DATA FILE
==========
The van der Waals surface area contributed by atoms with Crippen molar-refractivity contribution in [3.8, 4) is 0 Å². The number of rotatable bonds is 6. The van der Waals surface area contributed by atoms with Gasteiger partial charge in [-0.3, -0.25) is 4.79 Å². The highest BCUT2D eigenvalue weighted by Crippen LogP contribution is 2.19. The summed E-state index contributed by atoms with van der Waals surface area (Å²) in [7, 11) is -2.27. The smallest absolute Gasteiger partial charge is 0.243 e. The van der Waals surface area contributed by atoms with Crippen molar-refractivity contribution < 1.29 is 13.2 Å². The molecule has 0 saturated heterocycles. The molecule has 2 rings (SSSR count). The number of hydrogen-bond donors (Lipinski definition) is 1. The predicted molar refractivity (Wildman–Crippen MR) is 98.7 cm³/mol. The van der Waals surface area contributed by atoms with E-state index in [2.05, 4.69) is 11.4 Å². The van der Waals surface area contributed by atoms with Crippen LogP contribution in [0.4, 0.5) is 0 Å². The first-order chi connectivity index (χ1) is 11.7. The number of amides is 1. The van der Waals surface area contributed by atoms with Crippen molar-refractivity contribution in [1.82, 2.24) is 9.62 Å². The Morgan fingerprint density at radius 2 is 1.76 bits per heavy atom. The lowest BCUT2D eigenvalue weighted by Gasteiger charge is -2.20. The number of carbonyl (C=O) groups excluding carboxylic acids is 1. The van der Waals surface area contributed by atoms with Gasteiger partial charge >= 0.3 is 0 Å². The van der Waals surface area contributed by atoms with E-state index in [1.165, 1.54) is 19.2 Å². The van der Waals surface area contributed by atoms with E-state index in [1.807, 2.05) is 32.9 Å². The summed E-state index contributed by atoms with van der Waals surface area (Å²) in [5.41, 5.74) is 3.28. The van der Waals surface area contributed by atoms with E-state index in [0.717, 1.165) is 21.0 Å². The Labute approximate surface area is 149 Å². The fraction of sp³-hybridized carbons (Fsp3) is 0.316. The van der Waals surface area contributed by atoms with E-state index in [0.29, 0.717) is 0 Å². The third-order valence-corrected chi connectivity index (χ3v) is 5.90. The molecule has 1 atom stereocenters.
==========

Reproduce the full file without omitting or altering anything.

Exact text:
The van der Waals surface area contributed by atoms with Crippen molar-refractivity contribution in [3.8, 4) is 0 Å². The number of rotatable bonds is 6. The van der Waals surface area contributed by atoms with Gasteiger partial charge in [-0.3, -0.25) is 4.79 Å². The highest BCUT2D eigenvalue weighted by Crippen LogP contribution is 2.19. The summed E-state index contributed by atoms with van der Waals surface area (Å²) in [7, 11) is -2.27. The smallest absolute Gasteiger partial charge is 0.243 e. The van der Waals surface area contributed by atoms with Crippen molar-refractivity contribution < 1.29 is 13.2 Å². The molecule has 0 saturated heterocycles. The molecule has 2 rings (SSSR count). The number of hydrogen-bond donors (Lipinski definition) is 1. The predicted molar refractivity (Wildman–Crippen MR) is 98.7 cm³/mol. The van der Waals surface area contributed by atoms with E-state index in [2.05, 4.69) is 11.4 Å². The van der Waals surface area contributed by atoms with Crippen LogP contribution in [0.4, 0.5) is 0 Å². The first-order chi connectivity index (χ1) is 11.7. The number of amides is 1. The van der Waals surface area contributed by atoms with Crippen molar-refractivity contribution in [1.82, 2.24) is 9.62 Å². The Morgan fingerprint density at radius 2 is 1.76 bits per heavy atom. The lowest BCUT2D eigenvalue weighted by Gasteiger charge is -2.20. The number of carbonyl (C=O) groups excluding carboxylic acids is 1. The van der Waals surface area contributed by atoms with Gasteiger partial charge >= 0.3 is 0 Å². The van der Waals surface area contributed by atoms with E-state index in [1.165, 1.54) is 19.2 Å². The van der Waals surface area contributed by atoms with E-state index in [1.807, 2.05) is 32.9 Å². The summed E-state index contributed by atoms with van der Waals surface area (Å²) in [5.41, 5.74) is 3.28. The van der Waals surface area contributed by atoms with E-state index in [0.717, 1.165) is 21.0 Å². The Labute approximate surface area is 149 Å². The fraction of sp³-hybridized carbons (Fsp3) is 0.316. The van der Waals surface area contributed by atoms with E-state index in [0.29, 0.717) is 0 Å². The third-order valence-corrected chi connectivity index (χ3v) is 5.90. The molecule has 1 atom stereocenters.